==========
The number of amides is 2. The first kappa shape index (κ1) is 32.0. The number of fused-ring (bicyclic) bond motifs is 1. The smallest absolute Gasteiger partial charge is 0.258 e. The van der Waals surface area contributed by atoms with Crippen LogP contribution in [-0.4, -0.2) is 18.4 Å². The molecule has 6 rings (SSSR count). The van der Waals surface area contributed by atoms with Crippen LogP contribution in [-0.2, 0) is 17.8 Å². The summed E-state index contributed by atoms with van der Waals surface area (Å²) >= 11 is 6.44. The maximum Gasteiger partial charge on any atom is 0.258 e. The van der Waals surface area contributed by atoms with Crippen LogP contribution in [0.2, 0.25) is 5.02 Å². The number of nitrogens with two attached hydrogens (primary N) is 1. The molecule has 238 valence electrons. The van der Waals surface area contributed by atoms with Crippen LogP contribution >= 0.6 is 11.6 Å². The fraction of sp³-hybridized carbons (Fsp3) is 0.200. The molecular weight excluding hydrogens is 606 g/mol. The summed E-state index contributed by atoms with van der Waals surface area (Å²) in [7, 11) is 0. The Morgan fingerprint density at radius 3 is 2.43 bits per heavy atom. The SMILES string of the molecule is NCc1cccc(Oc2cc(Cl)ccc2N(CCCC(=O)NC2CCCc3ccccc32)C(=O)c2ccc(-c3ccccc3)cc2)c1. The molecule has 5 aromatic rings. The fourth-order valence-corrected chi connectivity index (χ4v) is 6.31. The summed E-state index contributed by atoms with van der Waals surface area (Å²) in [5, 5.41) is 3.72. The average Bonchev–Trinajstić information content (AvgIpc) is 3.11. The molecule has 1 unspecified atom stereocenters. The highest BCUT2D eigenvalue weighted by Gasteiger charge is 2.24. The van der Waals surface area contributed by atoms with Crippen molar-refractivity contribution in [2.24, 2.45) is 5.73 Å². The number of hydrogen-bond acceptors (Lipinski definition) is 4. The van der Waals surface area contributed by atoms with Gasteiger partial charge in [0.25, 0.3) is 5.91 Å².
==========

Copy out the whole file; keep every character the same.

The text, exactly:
The number of amides is 2. The first kappa shape index (κ1) is 32.0. The number of fused-ring (bicyclic) bond motifs is 1. The smallest absolute Gasteiger partial charge is 0.258 e. The van der Waals surface area contributed by atoms with Crippen LogP contribution in [-0.4, -0.2) is 18.4 Å². The molecule has 6 rings (SSSR count). The van der Waals surface area contributed by atoms with Crippen LogP contribution in [-0.2, 0) is 17.8 Å². The summed E-state index contributed by atoms with van der Waals surface area (Å²) >= 11 is 6.44. The maximum Gasteiger partial charge on any atom is 0.258 e. The van der Waals surface area contributed by atoms with Crippen LogP contribution in [0.2, 0.25) is 5.02 Å². The number of nitrogens with two attached hydrogens (primary N) is 1. The molecule has 238 valence electrons. The van der Waals surface area contributed by atoms with Crippen LogP contribution >= 0.6 is 11.6 Å². The fraction of sp³-hybridized carbons (Fsp3) is 0.200. The molecular weight excluding hydrogens is 606 g/mol. The summed E-state index contributed by atoms with van der Waals surface area (Å²) in [7, 11) is 0. The Morgan fingerprint density at radius 3 is 2.43 bits per heavy atom. The SMILES string of the molecule is NCc1cccc(Oc2cc(Cl)ccc2N(CCCC(=O)NC2CCCc3ccccc32)C(=O)c2ccc(-c3ccccc3)cc2)c1. The molecule has 5 aromatic rings. The fourth-order valence-corrected chi connectivity index (χ4v) is 6.31. The summed E-state index contributed by atoms with van der Waals surface area (Å²) in [5, 5.41) is 3.72. The average Bonchev–Trinajstić information content (AvgIpc) is 3.11. The molecule has 1 unspecified atom stereocenters. The highest BCUT2D eigenvalue weighted by Gasteiger charge is 2.24. The van der Waals surface area contributed by atoms with Crippen molar-refractivity contribution in [2.24, 2.45) is 5.73 Å². The number of hydrogen-bond acceptors (Lipinski definition) is 4. The van der Waals surface area contributed by atoms with Gasteiger partial charge in [0.25, 0.3) is 5.91 Å².